People who are tense or nervous, however, may have their arms crossed or shoved in their pockets, even when they’re walking. In addition, open hands tend to send a peaceful signal, while clenched hands (or clenching and unclenching) tend to telegraph violent intentions. Someone intending harm may also be concealing a weapon in his or her hands, hiding them from view in an unnatural way that can be easy to spot.
A person’s mouth—and any facial expression for that matter—often moves to mirror that person’s feelings. This usually happens unbeknownst to the person, but it can be a huge advantage to anyone paying attention. When people become angry and begin losing control of their emotions, this is usually reflected in a snarl or a clenched jaw. You can spot this warning sign a mile off and prepare to deescalate the situation, fight, or run away.
5. Pupil Dilation
Master manipulators and experienced people of violence can sometimes get to the point where they don’t telegraph their emotions and intentions on their faces, but even the best concealers can’t hide involuntary muscle movements like pupil dilation. When someone is in a stimulating situation, their body’s sympathetic nervous system reacts by dilating the pupils to receive the maximum amount of information possible. If someone’s pupils are dilated in broad daylight, this could be an indication they are about to snap into action.
In addition, pupil dilation is an evident symptom of drug usage, and while it may not be fair to assume all drug users are about to cause you harm, it may shed some light onto your situation.
Another indication that most attackers won’t be able to mask is their pulse. In anticipation of some sort of fight or flight response, most people’s heart rate will increase rapidly, and this quickening in pulse can oftentimes be seen on someone’s neck and temples. It is also a key sign of someone’s anger quickly becoming uncontrollable.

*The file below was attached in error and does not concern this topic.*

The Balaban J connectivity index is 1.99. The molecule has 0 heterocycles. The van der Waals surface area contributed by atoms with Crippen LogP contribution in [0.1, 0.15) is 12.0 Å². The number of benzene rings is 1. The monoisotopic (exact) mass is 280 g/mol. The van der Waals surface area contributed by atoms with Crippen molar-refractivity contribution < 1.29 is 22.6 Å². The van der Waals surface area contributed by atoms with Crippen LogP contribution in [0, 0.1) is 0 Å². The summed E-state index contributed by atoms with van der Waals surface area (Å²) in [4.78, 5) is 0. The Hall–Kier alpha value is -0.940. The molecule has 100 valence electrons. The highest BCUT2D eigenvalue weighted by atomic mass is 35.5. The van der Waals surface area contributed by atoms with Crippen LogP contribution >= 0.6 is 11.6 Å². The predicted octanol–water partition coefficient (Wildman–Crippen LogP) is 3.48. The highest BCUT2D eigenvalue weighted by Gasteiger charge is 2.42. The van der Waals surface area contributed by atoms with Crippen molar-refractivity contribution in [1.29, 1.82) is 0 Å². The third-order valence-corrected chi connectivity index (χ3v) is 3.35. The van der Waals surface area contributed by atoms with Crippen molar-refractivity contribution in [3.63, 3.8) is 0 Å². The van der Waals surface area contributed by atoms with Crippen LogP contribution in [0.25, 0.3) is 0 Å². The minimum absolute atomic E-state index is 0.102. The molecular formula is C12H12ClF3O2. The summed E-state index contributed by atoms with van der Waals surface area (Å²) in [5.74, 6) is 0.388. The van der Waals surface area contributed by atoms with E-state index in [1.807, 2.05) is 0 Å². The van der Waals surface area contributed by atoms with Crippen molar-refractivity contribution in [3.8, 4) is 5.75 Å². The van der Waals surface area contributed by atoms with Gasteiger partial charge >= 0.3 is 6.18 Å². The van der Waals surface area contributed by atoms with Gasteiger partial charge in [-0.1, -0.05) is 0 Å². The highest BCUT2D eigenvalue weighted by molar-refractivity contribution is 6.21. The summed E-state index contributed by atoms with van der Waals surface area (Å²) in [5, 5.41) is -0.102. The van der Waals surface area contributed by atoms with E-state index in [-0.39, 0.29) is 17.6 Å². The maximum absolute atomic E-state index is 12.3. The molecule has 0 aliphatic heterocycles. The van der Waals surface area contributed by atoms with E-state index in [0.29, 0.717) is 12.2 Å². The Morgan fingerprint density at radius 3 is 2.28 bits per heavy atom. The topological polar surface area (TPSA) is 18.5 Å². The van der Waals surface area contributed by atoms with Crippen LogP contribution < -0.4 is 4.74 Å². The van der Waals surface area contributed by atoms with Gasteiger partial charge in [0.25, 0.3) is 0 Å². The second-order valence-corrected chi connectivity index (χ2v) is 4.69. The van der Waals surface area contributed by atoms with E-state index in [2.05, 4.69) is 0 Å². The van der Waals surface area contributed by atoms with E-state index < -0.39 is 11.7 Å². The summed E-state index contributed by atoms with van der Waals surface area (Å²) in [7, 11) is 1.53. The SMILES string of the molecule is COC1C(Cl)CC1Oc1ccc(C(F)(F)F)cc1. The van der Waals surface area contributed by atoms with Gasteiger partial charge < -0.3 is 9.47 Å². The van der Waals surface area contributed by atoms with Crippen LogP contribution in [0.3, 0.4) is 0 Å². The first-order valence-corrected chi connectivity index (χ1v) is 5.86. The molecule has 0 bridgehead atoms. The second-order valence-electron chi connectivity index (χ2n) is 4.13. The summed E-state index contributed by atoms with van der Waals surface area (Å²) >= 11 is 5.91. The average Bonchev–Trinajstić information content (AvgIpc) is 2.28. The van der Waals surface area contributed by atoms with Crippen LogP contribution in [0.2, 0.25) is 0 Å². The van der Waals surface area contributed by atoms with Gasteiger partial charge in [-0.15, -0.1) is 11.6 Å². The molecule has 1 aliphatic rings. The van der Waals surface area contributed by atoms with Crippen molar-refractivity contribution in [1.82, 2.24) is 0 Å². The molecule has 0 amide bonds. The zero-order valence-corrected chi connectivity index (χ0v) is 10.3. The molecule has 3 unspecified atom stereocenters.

The body produces sweat when it gets overheated, but it also turns on the waterworks in high-pressure scenarios. Someone who looks unnaturally sweaty may be nervous about some sort of confrontation about to go down.
The position of someone’s shoulders goes hand-in-hand with their stance. A person about to attack or run typically has their upper body poised forward, balanced over the toes, while a relaxed person may have their weight shifted back on his or her heals.
In addition to a fast pulse and sweating, heavy breathing or quick, rapid breathing is a clear sign that all is not well in the neighborhood. In contrast, people often hold their breath in tense situations. Anything out of the norm should be treated as potentially hostile.
Now before you go out and start checking everyone for signs that they’re about to attack, keep in mind that if someone is truly a threat, you’ll likely see several of the signs on this list, not just one or two.
If someone is constantly averting their eyes, maybe they’re just anxious in social settings. If someone is repeatedly clenching their fists and jaw, maybe they’re just having a bad day. And if someone is breathing heavily and sweating, maybe they’re just out of shape and walking around public places wears them out.
The point is, almost anyone can be viewed as a threat if you look for just one body language cue. But if someone is truly a threat, you’ll likely see three or more signs that they’re about to attack. So when you see one sign, start looking for others.